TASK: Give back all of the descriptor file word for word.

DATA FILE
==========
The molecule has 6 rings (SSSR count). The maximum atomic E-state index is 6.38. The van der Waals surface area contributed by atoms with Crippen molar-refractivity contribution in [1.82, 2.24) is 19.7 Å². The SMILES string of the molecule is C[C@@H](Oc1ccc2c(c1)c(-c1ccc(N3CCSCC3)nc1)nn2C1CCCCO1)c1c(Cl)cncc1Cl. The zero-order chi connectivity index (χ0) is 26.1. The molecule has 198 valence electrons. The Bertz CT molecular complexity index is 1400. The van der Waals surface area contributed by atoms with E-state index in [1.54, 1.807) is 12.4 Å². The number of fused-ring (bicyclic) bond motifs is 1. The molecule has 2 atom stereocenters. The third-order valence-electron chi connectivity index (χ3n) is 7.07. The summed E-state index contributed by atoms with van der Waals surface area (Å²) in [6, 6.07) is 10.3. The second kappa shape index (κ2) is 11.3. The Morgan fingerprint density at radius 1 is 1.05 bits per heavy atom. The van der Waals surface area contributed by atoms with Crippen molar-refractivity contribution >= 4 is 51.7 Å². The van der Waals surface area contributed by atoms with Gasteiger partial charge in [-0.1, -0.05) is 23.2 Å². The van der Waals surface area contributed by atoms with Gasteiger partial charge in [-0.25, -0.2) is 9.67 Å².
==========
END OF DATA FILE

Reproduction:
The molecule has 6 rings (SSSR count). The maximum atomic E-state index is 6.38. The van der Waals surface area contributed by atoms with Crippen molar-refractivity contribution in [1.82, 2.24) is 19.7 Å². The SMILES string of the molecule is C[C@@H](Oc1ccc2c(c1)c(-c1ccc(N3CCSCC3)nc1)nn2C1CCCCO1)c1c(Cl)cncc1Cl. The zero-order chi connectivity index (χ0) is 26.1. The molecule has 198 valence electrons. The Bertz CT molecular complexity index is 1400. The van der Waals surface area contributed by atoms with E-state index in [1.54, 1.807) is 12.4 Å². The number of fused-ring (bicyclic) bond motifs is 1. The molecule has 2 atom stereocenters. The third-order valence-electron chi connectivity index (χ3n) is 7.07. The summed E-state index contributed by atoms with van der Waals surface area (Å²) in [6, 6.07) is 10.3. The second kappa shape index (κ2) is 11.3. The Morgan fingerprint density at radius 1 is 1.05 bits per heavy atom. The van der Waals surface area contributed by atoms with Crippen molar-refractivity contribution >= 4 is 51.7 Å². The van der Waals surface area contributed by atoms with Gasteiger partial charge in [-0.1, -0.05) is 23.2 Å². The van der Waals surface area contributed by atoms with Gasteiger partial charge in [-0.25, -0.2) is 9.67 Å².